in which we start to think about redeveloping our programmes
Back in early 2020 we had plans. Big plans. We were going to look ahead, far ahead, and think about what Computer Science education really was, what it meant, and how it might change over the next decade. I was planning to scope out a project that enabled us to go and visit people, people wiser than us (like we did at TuE), and see what they thought about it, and how they did it, and then we were going to synthesise all that into a plan for the next decade of how we were going to teach Computer Science.
Then there was the small matter of a global pandemic, and instead of spending a couple of years looking at what might change in teaching over the next decade we instead implemented a decades worth of change in teaching in six months. The last two years have seen an unprecedented shift in how we deliver CS education, compressing the changes we could barely see on the horizon and only had the beginnings of thought within our plans into six months, and slow, planned cautious rollout became a fast, reactive and dynamic launch. We went from ‘the old way’ to entirely online to blended learning in the space of two academic years, and now it is time to reflect on those changes and decide what they mean for the future.
At the same time, this is cs that we’re talking about, that ever-shifting, always-developing, forever-moving subject with its tentacles firmly embedded in all of modern society and its boundaries constantly blurring as it impacts on disciplines that previously had nothing to do with computers and computing. Our student intakes become more familiar with computational thinking, with algorithms, with data structures, with programming, with technology, and the places they will go after us become ever more many and varied.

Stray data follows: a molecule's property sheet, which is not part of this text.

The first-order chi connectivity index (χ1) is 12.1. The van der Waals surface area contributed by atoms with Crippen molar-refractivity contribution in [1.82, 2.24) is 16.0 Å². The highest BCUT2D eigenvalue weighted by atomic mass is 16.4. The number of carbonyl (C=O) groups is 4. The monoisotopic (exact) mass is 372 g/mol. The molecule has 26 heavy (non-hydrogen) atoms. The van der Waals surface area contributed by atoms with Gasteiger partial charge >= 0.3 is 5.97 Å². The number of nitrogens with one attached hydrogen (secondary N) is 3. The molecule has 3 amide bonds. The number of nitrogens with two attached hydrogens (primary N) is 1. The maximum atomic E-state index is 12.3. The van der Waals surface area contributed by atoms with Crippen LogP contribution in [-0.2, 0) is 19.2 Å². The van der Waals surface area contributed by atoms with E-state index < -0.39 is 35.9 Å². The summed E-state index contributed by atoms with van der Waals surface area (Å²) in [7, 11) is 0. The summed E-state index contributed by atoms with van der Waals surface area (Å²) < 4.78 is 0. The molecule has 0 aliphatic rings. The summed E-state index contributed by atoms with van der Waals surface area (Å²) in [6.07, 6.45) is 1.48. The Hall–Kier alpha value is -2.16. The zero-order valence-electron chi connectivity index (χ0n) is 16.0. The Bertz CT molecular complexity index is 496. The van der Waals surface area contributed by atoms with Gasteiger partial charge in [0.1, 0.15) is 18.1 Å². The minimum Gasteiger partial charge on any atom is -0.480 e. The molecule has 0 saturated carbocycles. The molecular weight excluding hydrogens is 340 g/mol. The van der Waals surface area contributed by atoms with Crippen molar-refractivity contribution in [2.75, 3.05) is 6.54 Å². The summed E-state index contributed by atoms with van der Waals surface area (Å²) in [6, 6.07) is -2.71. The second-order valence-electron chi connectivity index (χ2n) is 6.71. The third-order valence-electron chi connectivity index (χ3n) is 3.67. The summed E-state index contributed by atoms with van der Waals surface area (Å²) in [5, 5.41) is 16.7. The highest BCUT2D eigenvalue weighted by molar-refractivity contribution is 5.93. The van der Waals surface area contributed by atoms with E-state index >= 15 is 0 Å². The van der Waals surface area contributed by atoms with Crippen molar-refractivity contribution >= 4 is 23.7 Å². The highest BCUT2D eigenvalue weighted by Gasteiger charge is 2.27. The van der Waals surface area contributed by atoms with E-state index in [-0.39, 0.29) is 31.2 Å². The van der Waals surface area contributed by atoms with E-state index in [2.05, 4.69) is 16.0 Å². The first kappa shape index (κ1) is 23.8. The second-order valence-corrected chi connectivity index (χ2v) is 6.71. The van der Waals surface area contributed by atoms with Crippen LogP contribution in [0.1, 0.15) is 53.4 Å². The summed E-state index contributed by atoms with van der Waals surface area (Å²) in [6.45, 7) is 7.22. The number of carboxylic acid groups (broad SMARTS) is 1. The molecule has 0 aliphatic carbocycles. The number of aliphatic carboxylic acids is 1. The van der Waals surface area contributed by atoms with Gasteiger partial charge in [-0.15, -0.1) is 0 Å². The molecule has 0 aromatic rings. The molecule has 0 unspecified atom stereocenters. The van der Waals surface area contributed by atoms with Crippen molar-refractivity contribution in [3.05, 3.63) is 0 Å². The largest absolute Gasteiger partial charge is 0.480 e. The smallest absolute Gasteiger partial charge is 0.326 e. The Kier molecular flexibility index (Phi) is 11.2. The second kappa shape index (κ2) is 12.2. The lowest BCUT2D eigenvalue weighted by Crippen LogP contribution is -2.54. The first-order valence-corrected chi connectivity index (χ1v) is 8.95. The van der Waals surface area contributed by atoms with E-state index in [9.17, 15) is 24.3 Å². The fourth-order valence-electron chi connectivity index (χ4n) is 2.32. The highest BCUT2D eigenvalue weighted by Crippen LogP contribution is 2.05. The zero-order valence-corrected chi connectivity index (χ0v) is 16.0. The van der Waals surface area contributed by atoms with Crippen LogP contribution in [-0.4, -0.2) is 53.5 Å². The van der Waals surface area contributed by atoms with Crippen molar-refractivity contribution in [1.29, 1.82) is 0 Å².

So the review of how and what we teach, delayed for 2 years, is back on.
There’s a lot of drivers and inputs in this review. Not just the changes to teaching in the last two years, and the pace of change within the subject. The School itself has changed, growing in size, shifting in research focus. We’re doing a wider strategy review in the School at the same time, which is also looking at the future of CS teaching. The University itself has changed, with new support for teaching development, and further changes on the horizon. The school is due for academic revalidation of everything we do in a couple of years, and there’s no harm getting a head start on that. QAA are about to publish new benchmark statements for the subject, accreditation criteria have been revised, and there’s a significant amount of learning from our involvement in projects like the IoC to put into practice.
I’m planning to do this in as open a way as possible. I’ll be sharing plans, outputs and thinking as we go. As I said in my invite to the first staff teaching workshop as part of this review, this could be a car crash, but lets see what happens anyway…